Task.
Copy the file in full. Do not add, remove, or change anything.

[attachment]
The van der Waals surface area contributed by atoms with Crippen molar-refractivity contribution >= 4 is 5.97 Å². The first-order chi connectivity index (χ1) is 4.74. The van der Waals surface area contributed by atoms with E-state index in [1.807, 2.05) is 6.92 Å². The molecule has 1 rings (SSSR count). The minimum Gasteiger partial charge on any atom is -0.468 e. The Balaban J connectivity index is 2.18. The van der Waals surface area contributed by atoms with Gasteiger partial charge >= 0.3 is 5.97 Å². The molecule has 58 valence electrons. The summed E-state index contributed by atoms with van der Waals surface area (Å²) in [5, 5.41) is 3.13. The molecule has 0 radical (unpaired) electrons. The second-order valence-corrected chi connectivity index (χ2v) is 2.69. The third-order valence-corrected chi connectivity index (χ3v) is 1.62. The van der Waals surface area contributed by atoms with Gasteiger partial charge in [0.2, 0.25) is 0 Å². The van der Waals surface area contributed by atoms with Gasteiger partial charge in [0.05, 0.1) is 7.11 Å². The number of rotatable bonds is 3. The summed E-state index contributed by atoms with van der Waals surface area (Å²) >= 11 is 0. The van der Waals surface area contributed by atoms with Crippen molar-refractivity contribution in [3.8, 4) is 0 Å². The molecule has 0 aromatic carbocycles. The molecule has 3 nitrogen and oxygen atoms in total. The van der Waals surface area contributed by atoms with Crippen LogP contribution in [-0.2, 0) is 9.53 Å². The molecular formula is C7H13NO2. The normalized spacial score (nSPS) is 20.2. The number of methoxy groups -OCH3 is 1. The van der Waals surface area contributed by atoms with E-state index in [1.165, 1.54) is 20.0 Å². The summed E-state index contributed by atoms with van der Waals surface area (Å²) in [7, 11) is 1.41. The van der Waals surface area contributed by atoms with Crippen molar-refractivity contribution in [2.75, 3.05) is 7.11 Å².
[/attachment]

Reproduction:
The van der Waals surface area contributed by atoms with Crippen molar-refractivity contribution >= 4 is 5.97 Å². The first-order chi connectivity index (χ1) is 4.74. The van der Waals surface area contributed by atoms with E-state index in [1.807, 2.05) is 6.92 Å². The molecule has 1 rings (SSSR count). The minimum Gasteiger partial charge on any atom is -0.468 e. The Balaban J connectivity index is 2.18. The van der Waals surface area contributed by atoms with Gasteiger partial charge >= 0.3 is 5.97 Å². The molecule has 58 valence electrons. The summed E-state index contributed by atoms with van der Waals surface area (Å²) in [5, 5.41) is 3.13. The molecule has 0 radical (unpaired) electrons. The second-order valence-corrected chi connectivity index (χ2v) is 2.69. The third-order valence-corrected chi connectivity index (χ3v) is 1.62. The van der Waals surface area contributed by atoms with Gasteiger partial charge in [0.2, 0.25) is 0 Å². The van der Waals surface area contributed by atoms with Gasteiger partial charge in [0.05, 0.1) is 7.11 Å². The number of rotatable bonds is 3. The summed E-state index contributed by atoms with van der Waals surface area (Å²) >= 11 is 0. The van der Waals surface area contributed by atoms with Crippen molar-refractivity contribution in [3.8, 4) is 0 Å². The molecule has 0 aromatic carbocycles. The molecule has 3 nitrogen and oxygen atoms in total. The van der Waals surface area contributed by atoms with Crippen LogP contribution in [-0.2, 0) is 9.53 Å². The molecular formula is C7H13NO2. The normalized spacial score (nSPS) is 20.2. The number of methoxy groups -OCH3 is 1. The van der Waals surface area contributed by atoms with E-state index in [1.165, 1.54) is 20.0 Å². The summed E-state index contributed by atoms with van der Waals surface area (Å²) in [7, 11) is 1.41. The van der Waals surface area contributed by atoms with Crippen molar-refractivity contribution in [2.75, 3.05) is 7.11 Å².